Lessons We Should Have Learned from the Global Financial Crisis but Didn’t

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Working Paper No. 681

Lessons We Should Have Learned from the Global Financial Crisis but Didn’t by L. Randall Wray Levy Economics Institute of Bard College August 2011

The Levy Economics Institute Working Paper Collection presents research in progress by Levy Institute scholars and conference participants. The purpose of the series is to disseminate ideas to and elicit comments from academics and professionals. Levy Economics Institute of Bard College, founded in 1986, is a nonprofit, nonpartisan, independently funded research organization devoted to public service. Through scholarship and economic research it generates viable, effective public policy responses to important economic problems that profoundly affect the quality of life in the United States and abroad.

Levy Economics Institute P.O. Box 5000 Annandale-on-Hudson, NY 12504-5000 http://www.levyinstitute.org Copyright © Levy Economics Institute 2011 All rights reserved

Abstract In this paper, I first quickly recount the causes and consequences of the global financial crisis (GFC). Of course, the triggering event was the unfolding of the subprime crisis; however, I argue that the financial system was already so fragile that just about anything could have caused the collapse. I then move on to an assessment of the lessons we should have learned. Briefly, these include: (a) the GFC was not a liquidity crisis, (b) underwriting matters, (c) unregulated and unsupervised financial institutions naturally evolve into control frauds, and (d) the worst part is the cover-up of the crimes. I argue that we cannot resolve the crisis until we begin going after the fraud. Finally, I outline an agenda for reform, along the lines suggested by the work of Hyman P. Minsky.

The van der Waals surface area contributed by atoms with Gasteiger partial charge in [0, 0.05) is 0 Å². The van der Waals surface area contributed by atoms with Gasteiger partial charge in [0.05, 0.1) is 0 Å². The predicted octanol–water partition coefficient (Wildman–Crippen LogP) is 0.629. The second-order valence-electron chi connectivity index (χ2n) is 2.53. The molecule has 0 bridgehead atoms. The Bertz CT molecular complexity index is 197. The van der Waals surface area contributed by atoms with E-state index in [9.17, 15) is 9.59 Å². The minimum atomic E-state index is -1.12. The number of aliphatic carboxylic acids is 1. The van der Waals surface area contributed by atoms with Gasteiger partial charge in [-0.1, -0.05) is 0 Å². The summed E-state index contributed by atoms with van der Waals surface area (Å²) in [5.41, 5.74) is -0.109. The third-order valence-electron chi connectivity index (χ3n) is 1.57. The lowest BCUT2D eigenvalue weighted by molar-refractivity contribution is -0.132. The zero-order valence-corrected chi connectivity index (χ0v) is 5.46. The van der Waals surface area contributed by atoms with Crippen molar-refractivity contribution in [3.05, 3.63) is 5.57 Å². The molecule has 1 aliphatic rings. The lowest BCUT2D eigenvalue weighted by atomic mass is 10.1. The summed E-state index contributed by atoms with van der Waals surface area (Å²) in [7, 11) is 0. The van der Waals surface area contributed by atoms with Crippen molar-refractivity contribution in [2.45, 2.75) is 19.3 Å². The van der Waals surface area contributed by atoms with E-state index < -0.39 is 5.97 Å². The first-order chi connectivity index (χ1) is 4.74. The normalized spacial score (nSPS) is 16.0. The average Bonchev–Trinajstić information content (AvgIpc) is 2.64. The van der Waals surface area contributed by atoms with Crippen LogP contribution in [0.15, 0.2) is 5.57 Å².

Keywords: Global Financial Crisis; Subprime Crisis; Hyman P. Minsky; Galbraith and the Great Crash; Control Fraud; Underwriting; Deregulation; Financial Reform

JEL Classifications: E3, E11, E12, E32, E44, G01, G21, G38

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